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“What Helps Americans Grow Their Faith?”

Categories: In the Bulletin

A survey by the Barna Group asked a group of respondents about the key components in growing their faith. The top five answers were prayer, family, friends, reading Scripture, and having children. Did you notice something missing in the list? The church is not there. In fact, it didn’t even make it into the top ten answers. This seems to fit right in with other trends experts are observing about American church attendance. Now in the minority, only 49% of respondents said church attendance is “somewhat” or “very important.” 51% said “it is not too” or “not at all important.” This applies to Americans of all ages. When we drill down to younger people, only 20% of Americans under age 30 believe church attendance is important. 35% of those under age 30 now take an anti-church stance.  When asked why they’ve quit attending, 40% said, “I find God elsewhere.” 35% said, “Church is not relevant to me personally.” It is becoming more common to hear people explain their desire to be spiritual, not religious. They believe they can have God without the church and pick and choose what spiritual things suit them.  (For more read Americans Divided on the Importance of Church. https://www.barna.com/research/americans-divided-on-the-importance-of-church/)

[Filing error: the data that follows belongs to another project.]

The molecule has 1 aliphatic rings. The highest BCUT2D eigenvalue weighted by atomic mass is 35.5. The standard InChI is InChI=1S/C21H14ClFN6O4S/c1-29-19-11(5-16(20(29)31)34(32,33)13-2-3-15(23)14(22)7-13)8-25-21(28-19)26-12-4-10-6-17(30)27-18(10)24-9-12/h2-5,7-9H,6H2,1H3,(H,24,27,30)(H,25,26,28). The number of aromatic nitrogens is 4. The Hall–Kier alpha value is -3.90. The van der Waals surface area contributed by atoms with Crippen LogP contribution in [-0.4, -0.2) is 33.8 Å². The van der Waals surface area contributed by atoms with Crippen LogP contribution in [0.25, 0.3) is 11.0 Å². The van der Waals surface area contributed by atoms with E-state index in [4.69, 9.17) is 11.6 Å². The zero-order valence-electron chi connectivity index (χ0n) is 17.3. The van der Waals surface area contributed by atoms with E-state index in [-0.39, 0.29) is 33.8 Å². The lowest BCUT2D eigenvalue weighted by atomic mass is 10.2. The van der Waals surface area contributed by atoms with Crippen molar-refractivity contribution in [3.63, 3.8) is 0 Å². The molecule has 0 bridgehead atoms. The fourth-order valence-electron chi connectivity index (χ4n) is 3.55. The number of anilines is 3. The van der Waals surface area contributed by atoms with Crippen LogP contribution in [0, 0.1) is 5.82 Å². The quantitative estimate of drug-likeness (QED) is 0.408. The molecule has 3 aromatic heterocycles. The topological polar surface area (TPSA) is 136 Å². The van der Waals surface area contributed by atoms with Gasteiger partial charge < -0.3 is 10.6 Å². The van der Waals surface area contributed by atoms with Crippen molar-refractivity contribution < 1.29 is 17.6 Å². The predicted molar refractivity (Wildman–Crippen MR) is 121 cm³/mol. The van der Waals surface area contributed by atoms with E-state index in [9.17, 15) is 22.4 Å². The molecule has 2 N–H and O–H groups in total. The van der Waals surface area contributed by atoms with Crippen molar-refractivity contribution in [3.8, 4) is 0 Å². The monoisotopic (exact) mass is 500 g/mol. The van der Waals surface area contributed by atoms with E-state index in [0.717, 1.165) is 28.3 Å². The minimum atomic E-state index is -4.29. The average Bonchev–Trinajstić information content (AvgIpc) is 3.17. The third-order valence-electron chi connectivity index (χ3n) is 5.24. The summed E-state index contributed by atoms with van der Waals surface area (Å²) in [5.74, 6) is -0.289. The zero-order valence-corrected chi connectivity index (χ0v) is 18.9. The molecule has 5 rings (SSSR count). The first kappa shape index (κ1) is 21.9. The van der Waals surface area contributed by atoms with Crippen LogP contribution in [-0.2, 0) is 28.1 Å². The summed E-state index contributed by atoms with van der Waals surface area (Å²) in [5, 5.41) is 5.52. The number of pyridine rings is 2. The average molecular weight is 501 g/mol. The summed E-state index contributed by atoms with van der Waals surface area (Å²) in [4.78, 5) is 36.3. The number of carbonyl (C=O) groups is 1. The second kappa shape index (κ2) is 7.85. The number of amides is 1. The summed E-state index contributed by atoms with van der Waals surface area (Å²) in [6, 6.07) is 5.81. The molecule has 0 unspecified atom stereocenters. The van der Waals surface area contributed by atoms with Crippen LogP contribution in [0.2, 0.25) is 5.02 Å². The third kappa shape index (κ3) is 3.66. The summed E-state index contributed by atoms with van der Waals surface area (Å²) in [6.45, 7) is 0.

What was your reaction as you read this? Do you think all is lost, or is there hope that those who quit attending will return at a later stage of life? No matter how you answer, the challenge is real. Our young people are at a much lower baseline for church participants and commitment than previous generations. The fastest religious group in the country are what is now being referred to as the “nones.”

That is why it is very important to be talking about evangelism and church growth. How can the church navigate the cultural waters of our day? One of the ways we can become a magnet for attracting the lost is through authentic and genuine relationships with people inside and outside the church. Today we’ll be discussing four characteristics of active membership in the local congregation. People want to be connected, but they don’t want to be hurt in doing so. They won't be interested in our preaching or teaching until they see us personally exhibiting the love of Jesus day in and day out. We need to strive for lives of consistency, discipline, and humility, Romans 12.3. We need to elevate compassion and communication skills to a higher priority, Colossians 4.5-6; 1 Peter 3.15. And, we need to be willing to be intentional by making time to mentor and disciple others in the ways of Christ, Ephesians 5.16; 1 Thessalonians 5.11. If you’ve been passive in your relationship with the local church, thinking your responsibility ends with 90 minutes per week at services, now is the time to step up. You can make a difference and play a role in the spiritual and numerical growth of our Kettering family. Today, you’ll see some ways you can get involved.

What is one thing you can do this week to become more active in the role you play here?

— Matthew Allen